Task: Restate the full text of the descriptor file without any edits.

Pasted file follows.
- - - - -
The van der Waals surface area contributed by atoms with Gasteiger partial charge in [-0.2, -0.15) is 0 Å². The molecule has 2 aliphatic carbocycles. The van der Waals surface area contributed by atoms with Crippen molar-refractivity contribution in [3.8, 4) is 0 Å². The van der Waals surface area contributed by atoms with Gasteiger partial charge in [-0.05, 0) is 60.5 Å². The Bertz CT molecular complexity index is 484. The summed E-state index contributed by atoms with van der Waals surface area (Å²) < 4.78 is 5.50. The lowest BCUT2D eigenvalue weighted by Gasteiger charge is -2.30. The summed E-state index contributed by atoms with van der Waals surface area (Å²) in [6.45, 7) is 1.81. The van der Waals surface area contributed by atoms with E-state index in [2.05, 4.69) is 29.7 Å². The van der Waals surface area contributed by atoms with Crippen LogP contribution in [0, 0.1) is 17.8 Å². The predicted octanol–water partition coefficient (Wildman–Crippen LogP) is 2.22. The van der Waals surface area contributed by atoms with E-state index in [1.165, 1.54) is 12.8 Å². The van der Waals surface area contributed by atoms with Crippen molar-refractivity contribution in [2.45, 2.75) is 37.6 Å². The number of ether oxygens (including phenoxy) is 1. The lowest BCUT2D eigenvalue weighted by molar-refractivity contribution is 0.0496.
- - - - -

The van der Waals surface area contributed by atoms with Gasteiger partial charge in [-0.2, -0.15) is 0 Å². The molecule has 2 aliphatic carbocycles. The van der Waals surface area contributed by atoms with Crippen molar-refractivity contribution in [3.8, 4) is 0 Å². The van der Waals surface area contributed by atoms with Gasteiger partial charge in [-0.05, 0) is 60.5 Å². The Bertz CT molecular complexity index is 484. The summed E-state index contributed by atoms with van der Waals surface area (Å²) < 4.78 is 5.50. The lowest BCUT2D eigenvalue weighted by Gasteiger charge is -2.30. The summed E-state index contributed by atoms with van der Waals surface area (Å²) in [6.45, 7) is 1.81. The van der Waals surface area contributed by atoms with E-state index in [2.05, 4.69) is 29.7 Å². The van der Waals surface area contributed by atoms with Crippen LogP contribution in [0, 0.1) is 17.8 Å². The predicted octanol–water partition coefficient (Wildman–Crippen LogP) is 2.22. The van der Waals surface area contributed by atoms with E-state index in [1.165, 1.54) is 12.8 Å². The van der Waals surface area contributed by atoms with Crippen molar-refractivity contribution in [2.45, 2.75) is 37.6 Å². The number of ether oxygens (including phenoxy) is 1. The lowest BCUT2D eigenvalue weighted by molar-refractivity contribution is 0.0496.